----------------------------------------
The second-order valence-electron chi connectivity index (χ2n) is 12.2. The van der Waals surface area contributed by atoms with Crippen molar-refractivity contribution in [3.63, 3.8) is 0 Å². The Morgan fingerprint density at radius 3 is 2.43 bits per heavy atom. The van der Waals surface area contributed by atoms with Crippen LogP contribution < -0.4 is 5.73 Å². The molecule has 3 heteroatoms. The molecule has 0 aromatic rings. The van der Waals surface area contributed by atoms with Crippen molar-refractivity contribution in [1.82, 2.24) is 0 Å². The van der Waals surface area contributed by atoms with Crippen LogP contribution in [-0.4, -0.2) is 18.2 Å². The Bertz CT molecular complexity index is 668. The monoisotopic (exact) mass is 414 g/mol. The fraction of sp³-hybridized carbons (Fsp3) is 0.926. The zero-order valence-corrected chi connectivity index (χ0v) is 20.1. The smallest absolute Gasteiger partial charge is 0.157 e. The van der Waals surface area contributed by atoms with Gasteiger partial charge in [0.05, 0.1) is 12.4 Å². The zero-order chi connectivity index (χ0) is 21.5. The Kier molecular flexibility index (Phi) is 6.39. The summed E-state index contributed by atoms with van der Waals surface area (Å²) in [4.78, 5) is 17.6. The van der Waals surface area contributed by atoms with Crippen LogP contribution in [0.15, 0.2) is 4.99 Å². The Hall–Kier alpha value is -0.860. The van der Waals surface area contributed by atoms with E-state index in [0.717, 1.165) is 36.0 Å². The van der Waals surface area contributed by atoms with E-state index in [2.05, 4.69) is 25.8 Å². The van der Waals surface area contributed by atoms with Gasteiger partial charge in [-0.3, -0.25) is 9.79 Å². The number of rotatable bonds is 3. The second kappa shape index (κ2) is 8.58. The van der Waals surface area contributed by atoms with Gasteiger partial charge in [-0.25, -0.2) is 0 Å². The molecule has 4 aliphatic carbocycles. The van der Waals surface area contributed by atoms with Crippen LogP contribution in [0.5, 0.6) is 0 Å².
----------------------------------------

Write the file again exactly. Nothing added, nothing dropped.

The second-order valence-electron chi connectivity index (χ2n) is 12.2. The van der Waals surface area contributed by atoms with Crippen molar-refractivity contribution in [3.63, 3.8) is 0 Å². The Morgan fingerprint density at radius 3 is 2.43 bits per heavy atom. The van der Waals surface area contributed by atoms with Crippen LogP contribution < -0.4 is 5.73 Å². The molecule has 3 heteroatoms. The molecule has 0 aromatic rings. The van der Waals surface area contributed by atoms with Crippen molar-refractivity contribution in [1.82, 2.24) is 0 Å². The van der Waals surface area contributed by atoms with Crippen LogP contribution in [-0.4, -0.2) is 18.2 Å². The Bertz CT molecular complexity index is 668. The monoisotopic (exact) mass is 414 g/mol. The fraction of sp³-hybridized carbons (Fsp3) is 0.926. The zero-order valence-corrected chi connectivity index (χ0v) is 20.1. The smallest absolute Gasteiger partial charge is 0.157 e. The van der Waals surface area contributed by atoms with Gasteiger partial charge in [0.05, 0.1) is 12.4 Å². The zero-order chi connectivity index (χ0) is 21.5. The Kier molecular flexibility index (Phi) is 6.39. The summed E-state index contributed by atoms with van der Waals surface area (Å²) in [4.78, 5) is 17.6. The van der Waals surface area contributed by atoms with Crippen LogP contribution in [0.15, 0.2) is 4.99 Å². The Hall–Kier alpha value is -0.860. The van der Waals surface area contributed by atoms with E-state index in [0.717, 1.165) is 36.0 Å². The van der Waals surface area contributed by atoms with E-state index in [2.05, 4.69) is 25.8 Å². The van der Waals surface area contributed by atoms with Gasteiger partial charge in [-0.3, -0.25) is 9.79 Å². The number of rotatable bonds is 3. The second kappa shape index (κ2) is 8.58. The van der Waals surface area contributed by atoms with Gasteiger partial charge in [-0.25, -0.2) is 0 Å². The molecule has 4 aliphatic carbocycles. The van der Waals surface area contributed by atoms with Crippen LogP contribution in [0.5, 0.6) is 0 Å².